Masrour Barzani: Kurdistan continues to protect Christians

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Kurdistan 24 Kurdistan 24 |
Masrour Barzani, Chancellor of the Kurdistan Region Security Council (l) met the Archbishop of the Archbishop Bashar Matte Warda on Thursday Nov. 16 (Photo: Kurdistan 24)
Masrour Barzani Christians

ERBIL, Kurdistan Region (Kurdistan 24) – Masrour Barzani, Chancellor of the Kurdistan Region Security Council said on Thursday that Kurdistan would continue to protect Christians in the Nineveh Plain and reiterated the group should remain in their regions.

Chancellor Barzani met the Archbishop of the Chaldean Archbishop Bashar Matte Warda, and stated that “Kurdistan was and will remain a model of coexistence and tolerance for religious and other minorities.”

Warda confirmed that “The Kurdistan region is the safest place for Christians to live,” and emphasized that the international community should offer greater support for Kurdistan and its Christians.

The two discussed the situation of Christians in Kurdistan and Iraq, especially the Christians of the Nineveh Plain.

Warda pointed out that the displaced Christians cannot return to their homes and that the air embargo imposed on the regional airports is preventing the arrival of aid to the displaced in the safe areas.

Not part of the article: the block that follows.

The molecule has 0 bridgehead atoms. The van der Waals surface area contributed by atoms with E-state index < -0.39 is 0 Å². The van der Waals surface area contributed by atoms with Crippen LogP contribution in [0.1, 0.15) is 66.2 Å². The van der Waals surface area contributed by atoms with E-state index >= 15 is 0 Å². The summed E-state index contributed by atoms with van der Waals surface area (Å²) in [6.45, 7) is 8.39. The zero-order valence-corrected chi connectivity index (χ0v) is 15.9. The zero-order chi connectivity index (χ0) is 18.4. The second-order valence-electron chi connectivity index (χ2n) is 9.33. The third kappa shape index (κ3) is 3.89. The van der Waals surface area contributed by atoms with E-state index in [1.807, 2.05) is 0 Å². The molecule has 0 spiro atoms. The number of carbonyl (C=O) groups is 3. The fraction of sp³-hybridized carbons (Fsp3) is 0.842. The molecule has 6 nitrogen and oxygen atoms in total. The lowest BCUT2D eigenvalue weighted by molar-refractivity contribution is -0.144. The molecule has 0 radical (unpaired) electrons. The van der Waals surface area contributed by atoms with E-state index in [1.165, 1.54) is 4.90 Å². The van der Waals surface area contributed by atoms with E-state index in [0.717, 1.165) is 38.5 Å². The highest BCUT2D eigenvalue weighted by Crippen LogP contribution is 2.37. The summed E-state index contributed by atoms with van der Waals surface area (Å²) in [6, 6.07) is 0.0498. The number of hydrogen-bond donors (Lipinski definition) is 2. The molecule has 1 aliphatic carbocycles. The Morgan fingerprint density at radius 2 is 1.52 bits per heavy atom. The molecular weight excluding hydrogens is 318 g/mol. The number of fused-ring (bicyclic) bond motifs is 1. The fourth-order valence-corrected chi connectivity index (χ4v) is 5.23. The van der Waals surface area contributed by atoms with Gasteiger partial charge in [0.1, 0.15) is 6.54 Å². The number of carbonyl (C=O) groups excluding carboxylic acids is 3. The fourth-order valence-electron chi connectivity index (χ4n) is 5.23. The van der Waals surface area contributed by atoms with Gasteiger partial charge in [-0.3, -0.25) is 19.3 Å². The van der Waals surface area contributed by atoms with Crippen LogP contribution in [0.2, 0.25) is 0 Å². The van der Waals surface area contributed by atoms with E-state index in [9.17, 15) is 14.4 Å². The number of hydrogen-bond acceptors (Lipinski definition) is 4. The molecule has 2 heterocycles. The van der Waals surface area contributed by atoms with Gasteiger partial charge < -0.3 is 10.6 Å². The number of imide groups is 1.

Barzani said that Kurdistan will support the Christians and will not stand silent on the situation of Christians in the Nineveh Plain and violations against them and will follow all legal and constitutional ways to protect the rights of all components.

The Nineveh plain is located in the north and north-east of the city of Mosul and includes many towns inhabited by Christians, Shabak, Yazidis and other religious minorities.

Iraqi forces and Iranian-backed Shia militia Hashd Al-Shaabi or PMU launched an offensive in October on the disputed city of Kirkuk and other disputed areas, including the Nineveh plain.

The PMU carried out major abuses against civilians in those areas, according to reports from international organizations.

Barzani called on the Christians to remain steadfast in their areas and not to escape the country and not to submit to schemes that seek to change the identity of the region.

Some 1.5 million Christians used to live in Iraq but almost half of the population escaped the country.

The Christians in Iraq have been subject to violence since 2003, prompting many of them to go to the Kurdistan region while others left to Europe and North America for security.

The Kurdistan Region has been the only safe place in Iraq for all minorities and displaced Muslims and non-Muslims.